This is one of those compilations which might have been superb if the band, label, and any parties involved had only striven for further completion of the band's unattainable catalog. Basically, it collects the Greeks' Thy Blackest Love demo (1996) and 1999 promo together with a pair of unreleased songs. But then, the title itself is misleading, because it doesn't actually include the pair of demos they released in 1990, which would have solidified its value. It wouldn't have hurt either to add the rare Revelation of Higher Mysteries EP (1994), assuming they had the license. What's also curious is that much of the non-album material presented here is that of a more accessible, melodic and catchy Deviser. Not that such elements are foreign to their works Unspeakable Cults or Transmission to Chaos, but those albums tended to focus on complexity and convolution, where these tend to stick with a simple, fetching sequence or two throughout.
Thy Blackest Love is really only interesting for "2000 Years of Lies", since the other tracks ("The Fire Burning Bright", "Threnody") were included with Unspeakable Cults. It's a strong, straight charging melodic black metal track with loud, present bass and some minor keyboard symphony embellishments which arrive at the appropriate juncture. The 1999 promo material starts off in an almost pure Gothic/death metal direction ("Self Ignition"), but the production is pretty low-key. The songs seem to continue to accelerate throughout this, and "Turned to Stone" and "Descend Among the Damned" have great guitar melodies that would have worked out well on a studio album with a better mix. On the other hand, "Forbidden Knowledge" (named for one of their '90 demos) opens with a tremendous, melodic/doom sequence that reminds me of Swedes Tiamat around the turn of the century, before churning into some average black metal.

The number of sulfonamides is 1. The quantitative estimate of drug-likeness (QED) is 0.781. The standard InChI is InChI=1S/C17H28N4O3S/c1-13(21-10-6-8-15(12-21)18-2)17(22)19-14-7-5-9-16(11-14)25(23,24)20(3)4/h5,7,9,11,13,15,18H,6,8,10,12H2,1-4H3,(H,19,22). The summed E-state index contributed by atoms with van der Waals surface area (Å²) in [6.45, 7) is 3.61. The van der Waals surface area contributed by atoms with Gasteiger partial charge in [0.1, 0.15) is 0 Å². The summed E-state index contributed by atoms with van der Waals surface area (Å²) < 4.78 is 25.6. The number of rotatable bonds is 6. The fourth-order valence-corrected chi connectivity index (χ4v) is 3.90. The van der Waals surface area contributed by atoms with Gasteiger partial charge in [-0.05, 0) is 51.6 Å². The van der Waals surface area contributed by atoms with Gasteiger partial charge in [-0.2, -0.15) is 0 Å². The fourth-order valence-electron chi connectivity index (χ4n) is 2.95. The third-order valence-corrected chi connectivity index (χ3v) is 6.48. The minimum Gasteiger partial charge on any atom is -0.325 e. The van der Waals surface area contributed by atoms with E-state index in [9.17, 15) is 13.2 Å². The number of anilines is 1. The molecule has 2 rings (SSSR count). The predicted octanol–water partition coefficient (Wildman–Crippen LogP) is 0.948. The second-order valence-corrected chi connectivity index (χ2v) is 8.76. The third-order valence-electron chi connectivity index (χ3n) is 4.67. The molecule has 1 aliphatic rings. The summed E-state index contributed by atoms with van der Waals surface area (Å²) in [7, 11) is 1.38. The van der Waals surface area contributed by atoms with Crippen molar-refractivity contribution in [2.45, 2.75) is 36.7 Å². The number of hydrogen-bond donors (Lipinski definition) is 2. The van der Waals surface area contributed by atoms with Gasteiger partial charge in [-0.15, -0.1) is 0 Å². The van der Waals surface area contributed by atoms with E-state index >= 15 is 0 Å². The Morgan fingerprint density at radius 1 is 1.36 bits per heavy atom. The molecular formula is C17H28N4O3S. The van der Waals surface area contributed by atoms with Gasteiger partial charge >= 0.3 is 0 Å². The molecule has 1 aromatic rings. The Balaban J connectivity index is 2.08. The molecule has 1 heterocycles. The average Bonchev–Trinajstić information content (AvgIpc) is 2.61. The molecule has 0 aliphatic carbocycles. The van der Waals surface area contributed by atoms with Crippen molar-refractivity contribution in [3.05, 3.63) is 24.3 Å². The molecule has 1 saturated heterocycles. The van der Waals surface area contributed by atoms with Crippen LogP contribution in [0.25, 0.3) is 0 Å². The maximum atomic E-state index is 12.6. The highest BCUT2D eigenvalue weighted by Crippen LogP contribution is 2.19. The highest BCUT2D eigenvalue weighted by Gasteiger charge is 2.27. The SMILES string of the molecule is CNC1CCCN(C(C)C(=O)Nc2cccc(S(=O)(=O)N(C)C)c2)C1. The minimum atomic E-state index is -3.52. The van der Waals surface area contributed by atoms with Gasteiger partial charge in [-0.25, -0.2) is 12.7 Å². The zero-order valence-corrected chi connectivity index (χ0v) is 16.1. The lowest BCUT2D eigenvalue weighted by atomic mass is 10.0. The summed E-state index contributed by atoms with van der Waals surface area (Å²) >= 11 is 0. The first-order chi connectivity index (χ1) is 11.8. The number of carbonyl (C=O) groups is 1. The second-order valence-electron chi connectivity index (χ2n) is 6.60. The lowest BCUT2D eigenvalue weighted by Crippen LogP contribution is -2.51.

The last track, "Into the Unknown", is the crudest and least interesting of the lot, a death/thrash piece that cycles through a number of predictable riffs, with shoddy production that barely rates above a jam room rehearsal. In summation, though, the real flaw with the compilation is that it's just not complete enough. More could have been fit after the 32 minutes, whether that be some live content or the aforementioned demos. You know, the actual 'Early Years' hinted by the title. That said, this is not all suck, and fans into the band's versatile elements on the full-lengths will uncover a partial treat or two here. But for anyone new to Deviser, I'd advise heading straight for Transmission to Chaos, their crowning achievement.
Verdict: Indifference [5.25/10]